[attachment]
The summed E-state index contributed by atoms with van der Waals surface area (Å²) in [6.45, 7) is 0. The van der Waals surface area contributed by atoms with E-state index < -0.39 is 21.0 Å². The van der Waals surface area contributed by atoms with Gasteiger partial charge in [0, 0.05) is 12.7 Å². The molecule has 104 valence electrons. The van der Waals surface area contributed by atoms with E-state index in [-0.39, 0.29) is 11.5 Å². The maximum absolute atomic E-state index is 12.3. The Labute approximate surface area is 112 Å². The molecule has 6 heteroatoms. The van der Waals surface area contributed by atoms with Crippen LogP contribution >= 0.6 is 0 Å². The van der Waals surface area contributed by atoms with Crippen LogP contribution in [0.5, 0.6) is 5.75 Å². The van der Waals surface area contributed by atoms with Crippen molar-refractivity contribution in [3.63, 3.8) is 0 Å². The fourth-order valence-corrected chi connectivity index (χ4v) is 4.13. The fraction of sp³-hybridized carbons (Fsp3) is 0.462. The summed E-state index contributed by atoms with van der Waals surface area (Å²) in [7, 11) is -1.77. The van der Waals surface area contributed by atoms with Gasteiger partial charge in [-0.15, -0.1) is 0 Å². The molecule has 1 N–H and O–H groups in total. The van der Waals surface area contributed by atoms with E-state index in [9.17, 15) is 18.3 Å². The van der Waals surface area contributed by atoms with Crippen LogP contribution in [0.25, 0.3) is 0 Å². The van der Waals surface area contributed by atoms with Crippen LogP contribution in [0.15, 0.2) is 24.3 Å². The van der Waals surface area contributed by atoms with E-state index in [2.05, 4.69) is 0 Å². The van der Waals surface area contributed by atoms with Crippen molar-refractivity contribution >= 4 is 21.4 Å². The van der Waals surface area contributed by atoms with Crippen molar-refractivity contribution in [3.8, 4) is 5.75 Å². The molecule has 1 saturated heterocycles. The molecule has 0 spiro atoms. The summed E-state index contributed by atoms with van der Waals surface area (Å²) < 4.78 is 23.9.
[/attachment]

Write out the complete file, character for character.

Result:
The summed E-state index contributed by atoms with van der Waals surface area (Å²) in [6.45, 7) is 0. The van der Waals surface area contributed by atoms with E-state index < -0.39 is 21.0 Å². The van der Waals surface area contributed by atoms with Gasteiger partial charge in [0, 0.05) is 12.7 Å². The molecule has 104 valence electrons. The van der Waals surface area contributed by atoms with E-state index in [-0.39, 0.29) is 11.5 Å². The maximum absolute atomic E-state index is 12.3. The Labute approximate surface area is 112 Å². The molecule has 6 heteroatoms. The van der Waals surface area contributed by atoms with Crippen LogP contribution >= 0.6 is 0 Å². The van der Waals surface area contributed by atoms with Crippen LogP contribution in [0.5, 0.6) is 5.75 Å². The van der Waals surface area contributed by atoms with Crippen molar-refractivity contribution in [3.63, 3.8) is 0 Å². The fourth-order valence-corrected chi connectivity index (χ4v) is 4.13. The fraction of sp³-hybridized carbons (Fsp3) is 0.462. The summed E-state index contributed by atoms with van der Waals surface area (Å²) in [7, 11) is -1.77. The van der Waals surface area contributed by atoms with Gasteiger partial charge in [-0.15, -0.1) is 0 Å². The molecule has 1 N–H and O–H groups in total. The van der Waals surface area contributed by atoms with E-state index in [9.17, 15) is 18.3 Å². The van der Waals surface area contributed by atoms with Crippen LogP contribution in [0.25, 0.3) is 0 Å². The van der Waals surface area contributed by atoms with Crippen LogP contribution in [0.15, 0.2) is 24.3 Å². The van der Waals surface area contributed by atoms with E-state index in [2.05, 4.69) is 0 Å². The van der Waals surface area contributed by atoms with Crippen molar-refractivity contribution >= 4 is 21.4 Å². The van der Waals surface area contributed by atoms with Crippen molar-refractivity contribution in [3.8, 4) is 5.75 Å². The molecule has 1 saturated heterocycles. The molecule has 0 spiro atoms. The summed E-state index contributed by atoms with van der Waals surface area (Å²) < 4.78 is 23.9.